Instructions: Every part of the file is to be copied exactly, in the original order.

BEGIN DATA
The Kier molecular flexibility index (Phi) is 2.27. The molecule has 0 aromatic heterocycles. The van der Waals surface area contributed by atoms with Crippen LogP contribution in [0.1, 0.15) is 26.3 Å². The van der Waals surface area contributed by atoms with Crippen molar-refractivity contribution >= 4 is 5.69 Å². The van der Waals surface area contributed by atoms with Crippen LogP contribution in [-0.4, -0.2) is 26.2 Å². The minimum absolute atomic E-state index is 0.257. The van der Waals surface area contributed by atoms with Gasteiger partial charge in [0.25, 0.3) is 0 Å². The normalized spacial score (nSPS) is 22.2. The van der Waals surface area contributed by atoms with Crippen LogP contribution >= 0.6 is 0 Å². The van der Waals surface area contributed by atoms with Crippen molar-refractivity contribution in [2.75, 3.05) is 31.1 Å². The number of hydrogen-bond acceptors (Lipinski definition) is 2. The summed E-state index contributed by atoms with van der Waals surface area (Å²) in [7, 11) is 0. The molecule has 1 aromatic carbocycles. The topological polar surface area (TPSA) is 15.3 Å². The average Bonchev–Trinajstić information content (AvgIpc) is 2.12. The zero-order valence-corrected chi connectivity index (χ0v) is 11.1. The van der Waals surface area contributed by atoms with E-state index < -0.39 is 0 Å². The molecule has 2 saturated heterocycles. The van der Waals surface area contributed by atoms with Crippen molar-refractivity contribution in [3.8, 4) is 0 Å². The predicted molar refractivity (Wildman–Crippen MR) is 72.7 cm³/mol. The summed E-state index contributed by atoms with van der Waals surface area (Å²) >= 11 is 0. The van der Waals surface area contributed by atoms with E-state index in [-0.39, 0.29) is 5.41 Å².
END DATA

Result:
The Kier molecular flexibility index (Phi) is 2.27. The molecule has 0 aromatic heterocycles. The van der Waals surface area contributed by atoms with Crippen LogP contribution in [0.1, 0.15) is 26.3 Å². The van der Waals surface area contributed by atoms with Crippen molar-refractivity contribution >= 4 is 5.69 Å². The van der Waals surface area contributed by atoms with Crippen LogP contribution in [-0.4, -0.2) is 26.2 Å². The minimum absolute atomic E-state index is 0.257. The van der Waals surface area contributed by atoms with Gasteiger partial charge in [0.25, 0.3) is 0 Å². The normalized spacial score (nSPS) is 22.2. The van der Waals surface area contributed by atoms with Crippen LogP contribution >= 0.6 is 0 Å². The van der Waals surface area contributed by atoms with Crippen molar-refractivity contribution in [2.75, 3.05) is 31.1 Å². The number of hydrogen-bond acceptors (Lipinski definition) is 2. The summed E-state index contributed by atoms with van der Waals surface area (Å²) in [7, 11) is 0. The molecule has 1 aromatic carbocycles. The topological polar surface area (TPSA) is 15.3 Å². The average Bonchev–Trinajstić information content (AvgIpc) is 2.12. The zero-order valence-corrected chi connectivity index (χ0v) is 11.1. The van der Waals surface area contributed by atoms with E-state index < -0.39 is 0 Å². The molecule has 2 saturated heterocycles. The van der Waals surface area contributed by atoms with Crippen molar-refractivity contribution in [3.8, 4) is 0 Å². The predicted molar refractivity (Wildman–Crippen MR) is 72.7 cm³/mol. The summed E-state index contributed by atoms with van der Waals surface area (Å²) >= 11 is 0. The van der Waals surface area contributed by atoms with E-state index in [-0.39, 0.29) is 5.41 Å².